What Does The Bible Say About Being Thankful And Prayerful?

[stextbox id="custom"]This is the 8th article in the “What does the Bible say about” series. Here’s the 1st2nd3rd4th5th, 6th, and 7th.[/stextbox]

God’s Will Is That You Be Thankful

We’re talking about how a person can know what God’s will is for their life. One of the things we’re learning is that God’s will is more about being the person God has called you to be, rather than trying to figure out what God is up to.

A major aspect of God’s will for your life is that you be a thankful person. That’s right, thankful.

Question: Are you a thankful person?

It would seem natural for someone who is saved, having the Holy Spirit living inside them 24/7, to be a thankful person. But far too often we are nothing of the sort. How bizarre. Being thankful is the mark of a genuine child of God, and God’s will for you is to be a person who demonstrates uncompromising thankfulness.

Every one of God’s children is at a different state of spiritual maturity and sanctification, but thankfulness would seem to be an area of life that every believer should be overwhelming conquerors in. God wants you to be thankful in every area of your life, during every circumstance of it, even when the details are not going as planned.

Paul wrote to the Christians in Thessalonica,

“in everything give thanks; for this is God’s will for you in Christ Jesus” (1 Thess. 5:18; underline mine).

It doesn’t matter if the situation you find yourself in right now is inconvenient or even uncomfortable. You are to be thankful. To not be thankful is to forfeit God’s will for your life.

But what else does the Bible say about the kind of life a Christian needs to live in order to rightly discern God’s will?

God’s Will Is That You Be Prayerful

As mentioned above, being thankful would seem almost second nature for a true believer, but there is another area that would seem even more natural, and that is the spiritual act of prayer.

Praying is communication with God. Christians pray to God the Father, in the name of God the Son, and through the power of God’s Spirit. When praying, you demonstrate humility and a trust in God for what you can’t do for yourself.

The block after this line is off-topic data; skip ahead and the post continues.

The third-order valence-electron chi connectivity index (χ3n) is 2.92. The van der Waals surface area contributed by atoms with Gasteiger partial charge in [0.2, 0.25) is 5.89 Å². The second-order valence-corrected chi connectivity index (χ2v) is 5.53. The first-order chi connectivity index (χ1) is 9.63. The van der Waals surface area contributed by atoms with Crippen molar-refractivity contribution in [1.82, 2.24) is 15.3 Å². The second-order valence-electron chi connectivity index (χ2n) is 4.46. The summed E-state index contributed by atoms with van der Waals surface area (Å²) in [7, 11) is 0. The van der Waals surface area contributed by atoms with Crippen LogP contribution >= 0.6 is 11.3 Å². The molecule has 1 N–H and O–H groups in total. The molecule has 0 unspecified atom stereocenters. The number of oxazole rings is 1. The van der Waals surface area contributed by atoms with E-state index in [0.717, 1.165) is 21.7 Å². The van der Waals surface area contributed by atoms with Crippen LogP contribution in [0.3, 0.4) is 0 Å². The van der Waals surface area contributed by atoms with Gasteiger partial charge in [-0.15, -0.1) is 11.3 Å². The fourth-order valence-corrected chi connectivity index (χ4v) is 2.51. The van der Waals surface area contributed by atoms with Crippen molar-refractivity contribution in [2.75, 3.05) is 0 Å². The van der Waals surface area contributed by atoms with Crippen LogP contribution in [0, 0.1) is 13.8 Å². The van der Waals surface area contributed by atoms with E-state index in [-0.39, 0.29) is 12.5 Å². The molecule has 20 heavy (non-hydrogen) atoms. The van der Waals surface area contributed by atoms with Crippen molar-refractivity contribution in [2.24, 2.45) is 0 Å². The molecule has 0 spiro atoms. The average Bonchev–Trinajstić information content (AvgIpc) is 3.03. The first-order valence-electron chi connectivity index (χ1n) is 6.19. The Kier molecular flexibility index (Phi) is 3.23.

There are many components of biblical prayer, a few of which are praise, asking God for your daily needs, petitioning God to keep you out of harm’s way and from the evil one, and intercession on behalf of others. God hears your prayers and answers them, both according to His plan and for your ultimate good. It is weird that someone saved, sanctified, and empowered by God’s Holy Spirit, could pray so haphazardly.

Jesus often prayed, and usually for hours at a time. The apostle Paul prayed often as well. While writing to the Christians in Rome, he said,

“always in my prayers making request, if perhaps now at last by the will of God I may succeed in coming to you” (Romans 1:10; underline mine).

Paul knew that even his travel plans rested in the hands of God. Later in that same letter, Paul wrote,

“so that I may come to you in joy by the will of God and find refreshing rest in your company” (Romans 15:32).

When praying to God, we speak, listen, and react. We’re telling God what is on our hearts and we’re asking God to show us His will. In that same letter to the Romans, Paul later wrote,

“and He who searches the hearts knows what the mind of the Spirit is, because He intercedes for the saints according to the will of God” (Romans 8:27; underline mine).

Think about that for a moment.

When you pray, the Spirit of God that is in you causes you to pray for the things God wants to accomplish both in and through you. It is for this very reason that prayer is such an intricate aspect of discerning God’s will. To not pray is to say, effectively, that you really don’t want God’s will done in your life; that you couldn’t care less.

Question: How is your prayer life right now?

When you pray to God, the Spirit of God works in your life, unfolding His plan right before your very eyes. But what I also find interesting is that sometimes our prayers are the very means God uses to disclose His will in other people’s lives as well.

While writing to the Colossian Christians, Paul told them,

“Epaphras, who is one of your number, a bondslave of Jesus Christ, sends you his greetings, always laboring earnestly for you in his prayers, that you may stand perfect and fully assured in all the will of God” (Colossians 4:12; italics mine).

One critical element for discerning God’s will is that you also pray for the other people in your own local church assembly. That is God’s plan for you and the local church you attend for fellowship. God wants you to be a prayer warrior, both for yourself and for others!

QUESTION: How can we, as Christians, be more thankful and become more diligent at maintaining an active prayer life? (Please use the comment section below to answer.)

[stextbox id="custom"]This article is from the knowing “God’s Will For Your Life” series. Here’s the 1st2nd3rd4th5th6th7th8th9th10th11th, and 12th from the series.[/stextbox]

* Image credit: Luke Skilbeck (Creation Swap)

Comments

Leave a Reply

Your email address will not be published.